The only pinpoint answer for a "Eureka" moment was in Baralochi, Argentina when we decided to convert our then temporary trip into a permanent international nomadic lifestyle by investing our remaining travel funds into our self published book and relaying on that income to meet our travel expenses to support us indefinitely.   This moment, and all the background buildup to it, is described in full detail in our second book, "Down The Road in South America".  see
ANDY You once said your goal was a continent a year.  How are you progressing on that lofty but worthwhile achievement?
TIM: A continent a year?  I probably said that a while back because I do not recall it.   It sounds like something I said in the first few years of this trip because it took about three years to get past the new and naive stage of travel.  This statement can be added to a long list of mis-predictions I have made about our trip.   I am clearly eating those "a continent a year" words today.  Looking at the math; we have been on the road well over seven years now and have only visited four continents. (Asia, Australia, North, and South America) All these years of travel have taught me one thing about goal setting that I keep repeating to myself, "Our goal is to not have a goal."  This is a level of enlightenment that I have not completely achieved but I keep working on it.

We plan and hope to be fortunate enough to visit all continents and countries in due time.  Obviously a hand full of countries are currently impossible to visit because of wars and other problems but we still hold out that given enough time, maybe decades, things will clear up and we can visit someday.  This may raise some eyebrows but I always think about the generation that would have told you it would be impossible to visit Germany or Japan.  Also, Antarctica, Greenland, and the North Pole are not especially bike friendly places so I doubt if we visit
unless we win the lottery or some other unforeseen opportunity arises. 
ANDY: And by the way - this is such a powerful paragraph.  Wonderful!
After reading this you may be looking at your own life and thinking of ways you can live out your dreams.  Dreams are individual so there is no specific advice I can give, no blue print to success, no ten steps for achieving your life's goal.  The solution is as individual as the dream.  I can only suggest that there are probably creative ways, often unimagined out of the box ways, to turn your dreams into reality.  Patients, creativity, and guts are the tools that will take you anywhere you want to go.
TIM: I wrote this (in our Finances section because so many people write us hoping we can tell them that one little secret that will show them the way or untangle one of their philosophical problems concerning life.  I am simply unable to do this for them.  We often feel like Forrest Gump who is running because it is fun and feels good but there is a group of people running behind him thinking he knows "the meaning of life" and if he would only give it up all their lives would instantly be better.  I really wish I could help people with cosmic advise but that would be above my pay grade.  We are simply drifting on our own journey trying to find our own solutions and everyone else will need to do the same.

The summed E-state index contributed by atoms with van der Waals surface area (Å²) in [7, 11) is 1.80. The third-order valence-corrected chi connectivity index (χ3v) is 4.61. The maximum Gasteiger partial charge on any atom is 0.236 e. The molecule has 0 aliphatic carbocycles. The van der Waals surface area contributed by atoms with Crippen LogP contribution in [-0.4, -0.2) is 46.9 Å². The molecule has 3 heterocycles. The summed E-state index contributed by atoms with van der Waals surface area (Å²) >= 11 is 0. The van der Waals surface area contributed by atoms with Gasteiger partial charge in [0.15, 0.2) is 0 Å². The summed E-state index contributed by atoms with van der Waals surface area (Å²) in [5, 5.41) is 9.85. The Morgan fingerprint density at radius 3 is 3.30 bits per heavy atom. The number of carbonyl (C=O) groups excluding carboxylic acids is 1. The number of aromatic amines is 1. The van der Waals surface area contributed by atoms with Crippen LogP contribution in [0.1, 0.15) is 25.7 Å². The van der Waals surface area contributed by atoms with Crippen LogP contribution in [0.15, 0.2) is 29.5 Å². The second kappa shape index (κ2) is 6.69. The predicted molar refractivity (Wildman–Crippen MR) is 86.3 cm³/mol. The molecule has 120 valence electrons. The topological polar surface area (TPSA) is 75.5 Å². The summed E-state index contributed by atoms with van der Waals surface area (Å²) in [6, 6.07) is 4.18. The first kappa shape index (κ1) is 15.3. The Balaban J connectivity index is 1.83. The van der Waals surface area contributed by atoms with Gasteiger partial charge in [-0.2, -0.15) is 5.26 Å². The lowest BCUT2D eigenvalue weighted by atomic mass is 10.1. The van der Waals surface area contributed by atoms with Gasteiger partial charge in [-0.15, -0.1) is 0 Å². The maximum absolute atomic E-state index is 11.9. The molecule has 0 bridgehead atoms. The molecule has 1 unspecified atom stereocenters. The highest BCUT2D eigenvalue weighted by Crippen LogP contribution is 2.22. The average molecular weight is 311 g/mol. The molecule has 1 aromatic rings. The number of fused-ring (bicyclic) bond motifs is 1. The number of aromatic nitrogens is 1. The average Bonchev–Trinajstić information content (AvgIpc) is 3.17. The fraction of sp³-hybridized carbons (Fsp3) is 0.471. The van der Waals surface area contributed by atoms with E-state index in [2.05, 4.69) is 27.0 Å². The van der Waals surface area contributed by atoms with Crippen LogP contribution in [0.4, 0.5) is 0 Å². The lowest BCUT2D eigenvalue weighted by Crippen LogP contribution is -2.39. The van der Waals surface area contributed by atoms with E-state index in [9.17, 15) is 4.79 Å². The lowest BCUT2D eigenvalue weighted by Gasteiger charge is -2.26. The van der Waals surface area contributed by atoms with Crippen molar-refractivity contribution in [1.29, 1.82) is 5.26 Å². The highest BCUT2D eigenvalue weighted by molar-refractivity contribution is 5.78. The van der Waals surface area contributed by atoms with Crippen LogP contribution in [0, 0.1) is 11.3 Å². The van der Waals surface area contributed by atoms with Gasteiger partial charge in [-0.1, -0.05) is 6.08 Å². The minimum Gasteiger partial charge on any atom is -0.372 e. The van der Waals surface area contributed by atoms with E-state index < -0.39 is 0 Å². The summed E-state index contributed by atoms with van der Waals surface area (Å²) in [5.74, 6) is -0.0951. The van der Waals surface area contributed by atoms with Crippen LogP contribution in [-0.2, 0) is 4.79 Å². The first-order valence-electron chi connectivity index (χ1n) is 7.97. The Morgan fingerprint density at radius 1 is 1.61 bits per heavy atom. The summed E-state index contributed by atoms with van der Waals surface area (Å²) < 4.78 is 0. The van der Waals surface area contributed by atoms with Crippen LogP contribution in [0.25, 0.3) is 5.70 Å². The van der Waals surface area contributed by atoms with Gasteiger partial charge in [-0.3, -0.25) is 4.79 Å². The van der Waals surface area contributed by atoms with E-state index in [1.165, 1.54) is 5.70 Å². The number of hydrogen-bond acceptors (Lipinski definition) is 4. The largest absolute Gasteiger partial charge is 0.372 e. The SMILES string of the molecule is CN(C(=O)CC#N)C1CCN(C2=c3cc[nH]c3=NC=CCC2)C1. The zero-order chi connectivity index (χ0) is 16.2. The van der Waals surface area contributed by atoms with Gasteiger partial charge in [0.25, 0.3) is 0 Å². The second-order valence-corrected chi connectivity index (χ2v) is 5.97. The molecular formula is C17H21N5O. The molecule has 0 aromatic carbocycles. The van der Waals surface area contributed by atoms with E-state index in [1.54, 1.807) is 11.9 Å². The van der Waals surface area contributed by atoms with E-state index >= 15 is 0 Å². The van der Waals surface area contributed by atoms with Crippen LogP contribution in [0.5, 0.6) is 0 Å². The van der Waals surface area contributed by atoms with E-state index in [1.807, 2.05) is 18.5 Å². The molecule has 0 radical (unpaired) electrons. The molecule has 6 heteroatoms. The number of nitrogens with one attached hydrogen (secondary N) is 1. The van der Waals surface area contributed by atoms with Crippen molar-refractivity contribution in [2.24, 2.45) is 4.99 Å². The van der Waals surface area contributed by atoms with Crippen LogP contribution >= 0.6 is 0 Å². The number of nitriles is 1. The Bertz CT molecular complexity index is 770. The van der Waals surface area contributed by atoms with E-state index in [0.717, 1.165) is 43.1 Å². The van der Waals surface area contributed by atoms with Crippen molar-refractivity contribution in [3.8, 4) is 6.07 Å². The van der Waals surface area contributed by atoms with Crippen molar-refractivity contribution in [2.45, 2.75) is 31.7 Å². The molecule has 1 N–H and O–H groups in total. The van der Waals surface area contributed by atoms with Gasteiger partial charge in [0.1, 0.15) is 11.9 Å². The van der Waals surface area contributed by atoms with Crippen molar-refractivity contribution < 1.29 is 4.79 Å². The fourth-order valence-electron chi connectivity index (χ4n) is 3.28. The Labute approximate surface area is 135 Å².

Hear from you when you can...


I help companies in travel and tourism embrace online technologies.  
I help inspire travellers to find their next exciting travel destination.  
How can I help you?

Visit to get inspired then get in touch. wrote:

Sure we can do an interview.  It may take some time to get it back to you because we are currently riding across Colorado and internet access is spotty.  At the moment we are in a Montrose, Colorado laundry and pinching internet from a nearby hotel.  Below are some links, in descending order of importance, that may give you some ideas.

A piece I wrote that you can use on your web site or it can at least give you some ideas

The first chapter of our first book that describes how we got started 

or first chapter in mp3 audio book version

And finally all of our radio, newspaper, and other interviews can be found here

Tim and Cindie Travis
Traveling since 2002

Andy Hayes wrote:
Hi Tim & Cindie

I hope you are well on your latest travels.  Gorgeous photos out there, for sure.

I am writing today to inquire if you would be available for a short email-based interview?  I run a popular inspirational travel blog called Sharing Experiences (link in signature) and I think your story is quite uplifting and inspirational.

I would prepare 5-6 questions around things like who's idea was it, what place was the most surreal and emotional, etc...

Please do let me know your thoughts and I'll send across the questions.

Thanks and best wishes.


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Tim and Cindie Travis
Traveling since 2002
No virus found in this incoming message. Checked by AVG - Version: 8.5.339 / Virus Database: 270.12.87/2195 - Release Date: 06/22/09 06:54:00

Tim and Cindie Travis
Traveling since 2002